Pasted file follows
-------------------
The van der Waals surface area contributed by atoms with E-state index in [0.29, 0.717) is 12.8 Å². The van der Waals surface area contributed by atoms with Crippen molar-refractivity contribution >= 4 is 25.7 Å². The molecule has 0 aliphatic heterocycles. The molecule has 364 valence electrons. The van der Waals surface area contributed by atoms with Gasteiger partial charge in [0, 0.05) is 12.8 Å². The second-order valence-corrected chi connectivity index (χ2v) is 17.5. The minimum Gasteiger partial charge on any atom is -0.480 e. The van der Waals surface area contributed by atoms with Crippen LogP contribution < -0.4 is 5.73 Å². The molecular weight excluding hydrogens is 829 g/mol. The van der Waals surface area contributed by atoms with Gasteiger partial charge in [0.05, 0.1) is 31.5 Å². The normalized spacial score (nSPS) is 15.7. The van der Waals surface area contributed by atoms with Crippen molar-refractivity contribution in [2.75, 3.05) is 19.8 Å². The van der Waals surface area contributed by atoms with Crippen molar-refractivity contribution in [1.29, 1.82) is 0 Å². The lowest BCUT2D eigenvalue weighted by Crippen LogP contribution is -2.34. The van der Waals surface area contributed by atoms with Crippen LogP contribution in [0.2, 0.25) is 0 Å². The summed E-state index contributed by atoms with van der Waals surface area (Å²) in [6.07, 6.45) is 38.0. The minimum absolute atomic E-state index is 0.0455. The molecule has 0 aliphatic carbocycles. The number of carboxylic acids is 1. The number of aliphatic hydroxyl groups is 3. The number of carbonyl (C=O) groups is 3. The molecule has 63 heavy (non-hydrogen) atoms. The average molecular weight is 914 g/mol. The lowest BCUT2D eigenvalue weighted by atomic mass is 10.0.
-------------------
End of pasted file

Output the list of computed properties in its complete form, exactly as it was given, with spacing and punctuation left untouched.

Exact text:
The van der Waals surface area contributed by atoms with E-state index in [0.29, 0.717) is 12.8 Å². The van der Waals surface area contributed by atoms with Crippen molar-refractivity contribution >= 4 is 25.7 Å². The molecule has 0 aliphatic heterocycles. The molecule has 364 valence electrons. The van der Waals surface area contributed by atoms with Gasteiger partial charge in [0, 0.05) is 12.8 Å². The second-order valence-corrected chi connectivity index (χ2v) is 17.5. The minimum Gasteiger partial charge on any atom is -0.480 e. The van der Waals surface area contributed by atoms with Crippen LogP contribution < -0.4 is 5.73 Å². The molecular weight excluding hydrogens is 829 g/mol. The van der Waals surface area contributed by atoms with Gasteiger partial charge in [0.05, 0.1) is 31.5 Å². The normalized spacial score (nSPS) is 15.7. The van der Waals surface area contributed by atoms with Crippen molar-refractivity contribution in [2.75, 3.05) is 19.8 Å². The van der Waals surface area contributed by atoms with Crippen molar-refractivity contribution in [1.29, 1.82) is 0 Å². The lowest BCUT2D eigenvalue weighted by Crippen LogP contribution is -2.34. The van der Waals surface area contributed by atoms with Crippen LogP contribution in [0.2, 0.25) is 0 Å². The summed E-state index contributed by atoms with van der Waals surface area (Å²) in [6.07, 6.45) is 38.0. The minimum absolute atomic E-state index is 0.0455. The molecule has 0 aliphatic carbocycles. The number of carboxylic acids is 1. The number of aliphatic hydroxyl groups is 3. The number of carbonyl (C=O) groups is 3. The molecule has 63 heavy (non-hydrogen) atoms. The average molecular weight is 914 g/mol. The lowest BCUT2D eigenvalue weighted by atomic mass is 10.0.